May 22, 2008 – As the debate over supplemental funding for the war in Iraq plays out in Congress, a growing consensus on the need to adopt a policy of “strategic patience” has become accepted wisdom in the national debate. Proponents of this policy argue that solidifying recent security and political gains in Iraq is contingent upon the US military remaining in the country indefinitely. However, in order to truly capitalize on those gains, the United States must begin to withdraw its forces from Iraq.
more stories like thisAn unconditional and open-ended military commitment to a dysfunctional and sectarian Iraqi government will not bring about true national reconciliation, which is necessary to capitalize on what temporary security and political gains have been made.
Rather, this commitment forfeits what little leverage the United States has left: the ability to extract political compromises from a status quo Iraqi government by presenting it with a credible threat of a US withdrawal if concessions are not made and implemented.
Conversely, an indefinite US military presence will reverse the calculations of Iraqi opposition groups – most notably the Sunni Awakening forces and the Sadr movement – that have been critical in bringing about short-term security improvements.
The United States and the Iraqi government share a common interest in a stable Iraq, but further US support must be conditional upon the Iraqi government pursuing political reconciliation. Absent a credible withdrawal plan, the Iraqi government’s sectarian political calculations will remain constant and opposition groups’ recent alliance or patience with the United States will unravel.
First, the Iraqi government. The Bush administration’s open-ended commitment has allowed the government of Prime Minister Nouri al-Maliki to approve only token political benchmarks while core power-sharing legislation remains unaddressed. Unqualified US support has also given Maliki’s Dawa party and his Shi’a allies in the Islamic Supreme Council of Iraq a free hand to take on their political rivals militarily.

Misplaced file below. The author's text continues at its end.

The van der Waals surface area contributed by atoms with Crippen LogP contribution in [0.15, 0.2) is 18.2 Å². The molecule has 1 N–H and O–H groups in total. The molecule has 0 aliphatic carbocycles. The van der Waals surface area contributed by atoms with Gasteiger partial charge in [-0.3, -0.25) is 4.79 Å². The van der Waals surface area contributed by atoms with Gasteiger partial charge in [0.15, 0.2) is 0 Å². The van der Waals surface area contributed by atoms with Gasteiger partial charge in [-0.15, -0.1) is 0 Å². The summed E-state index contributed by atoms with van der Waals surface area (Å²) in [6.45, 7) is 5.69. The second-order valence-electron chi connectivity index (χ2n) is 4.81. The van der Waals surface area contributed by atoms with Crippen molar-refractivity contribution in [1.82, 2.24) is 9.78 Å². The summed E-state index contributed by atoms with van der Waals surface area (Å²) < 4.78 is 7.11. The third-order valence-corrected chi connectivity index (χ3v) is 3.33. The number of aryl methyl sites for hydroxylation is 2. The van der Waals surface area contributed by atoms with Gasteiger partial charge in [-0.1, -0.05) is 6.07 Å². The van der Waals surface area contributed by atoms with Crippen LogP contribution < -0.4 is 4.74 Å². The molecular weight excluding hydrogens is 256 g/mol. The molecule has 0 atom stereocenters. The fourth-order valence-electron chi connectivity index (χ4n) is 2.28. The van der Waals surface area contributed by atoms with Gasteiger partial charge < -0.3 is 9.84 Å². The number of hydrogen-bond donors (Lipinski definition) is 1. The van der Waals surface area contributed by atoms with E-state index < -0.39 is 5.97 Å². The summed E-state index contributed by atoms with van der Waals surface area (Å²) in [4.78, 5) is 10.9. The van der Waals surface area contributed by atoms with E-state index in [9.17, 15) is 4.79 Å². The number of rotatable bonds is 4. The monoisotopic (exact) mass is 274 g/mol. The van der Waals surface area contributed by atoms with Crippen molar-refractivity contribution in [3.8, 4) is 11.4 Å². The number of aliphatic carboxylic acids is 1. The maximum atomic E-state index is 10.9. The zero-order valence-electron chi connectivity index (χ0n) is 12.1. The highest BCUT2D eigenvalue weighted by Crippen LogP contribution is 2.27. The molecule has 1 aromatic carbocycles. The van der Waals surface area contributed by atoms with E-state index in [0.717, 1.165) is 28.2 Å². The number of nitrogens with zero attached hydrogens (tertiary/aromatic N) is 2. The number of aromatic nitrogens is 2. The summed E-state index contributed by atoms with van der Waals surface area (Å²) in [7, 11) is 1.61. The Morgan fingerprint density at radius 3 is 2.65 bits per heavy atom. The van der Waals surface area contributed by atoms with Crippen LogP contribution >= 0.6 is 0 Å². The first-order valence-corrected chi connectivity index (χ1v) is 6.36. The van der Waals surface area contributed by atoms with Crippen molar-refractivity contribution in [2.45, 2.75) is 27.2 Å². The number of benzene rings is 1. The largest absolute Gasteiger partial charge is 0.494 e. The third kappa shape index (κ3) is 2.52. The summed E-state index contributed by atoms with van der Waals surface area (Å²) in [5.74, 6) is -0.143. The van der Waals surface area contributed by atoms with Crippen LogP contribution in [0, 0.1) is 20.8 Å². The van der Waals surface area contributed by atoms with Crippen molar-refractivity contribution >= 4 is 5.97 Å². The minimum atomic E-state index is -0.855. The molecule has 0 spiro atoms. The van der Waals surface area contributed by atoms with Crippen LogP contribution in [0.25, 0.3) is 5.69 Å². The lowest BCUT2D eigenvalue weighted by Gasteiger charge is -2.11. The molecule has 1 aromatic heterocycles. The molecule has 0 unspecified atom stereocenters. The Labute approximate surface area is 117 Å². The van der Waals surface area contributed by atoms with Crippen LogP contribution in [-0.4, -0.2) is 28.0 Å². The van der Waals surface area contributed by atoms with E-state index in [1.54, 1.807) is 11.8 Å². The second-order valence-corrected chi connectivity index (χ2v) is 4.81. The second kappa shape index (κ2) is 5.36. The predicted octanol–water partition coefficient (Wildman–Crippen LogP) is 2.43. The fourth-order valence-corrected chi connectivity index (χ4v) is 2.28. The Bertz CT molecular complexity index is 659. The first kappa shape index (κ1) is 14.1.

Perhaps the only remaining leverage the United States holds over Iraqi lawmakers, regardless of their ethnic or sectarian identity, is the latter’s need of a sustained US military presence that ensures their political and physical survival.
Faced with the potential loss of their American backers, the predominantly Shi’a Iraqi government will have an incentive to integrate its Sunni Awakening and Shi’a rivals into the Iraqi government and security forces on their terms while the balance of power is in their favor. While there is no guarantee that key power sharing legislation – an oil sharing law, a constitutional review, and the implementation of provincial elections – will be undertaken, the current dynamic has not achieved a resolution of these issues and does not appear to be able to do so in the near future.
Second, Sunni Awakening groups and “Sons of Iraq” militias. Despite their cooperation with US forces and recent efforts to form political parties in anticipation of the proposed provincial elections, these Sunni forces still demand a US withdrawal and have predicated their political participation on a US departure.
Indeed, the United States must begin to withdraw in order to capitalize on this development.
The perception that we will maintain a large military presence in Iraq indefinitely will endanger this cooperation and ultimately undermine the security progress that has been made. As one Awakening commander put it in February, “If nothing changes, then we’ll suspend and quit. Then we’ll go back to fighting the Americans.”
Finally, the Sadr movement. Sadr’s August 2007 cease-fire restored his once damaged credibility and allowed him to reorganize his forces and wait out the US presence. However, recent confrontations with US and Iraqi forces are changing Sadr’s calculations. Fighting in Basra and Baghdad have resulted in a loss of the movement’s power and influence and have convinced Sadr rank and file that the United States and other Shi’a groups are conspiring against them. As long as open confrontation with US forces persists, Sadr’s patience will continue to wane.
In order for the United States to regain control of its security interests in Iraq and the greater Middle East, it must use its only remaining leverage with major Iraqi groups: a credible military withdrawal.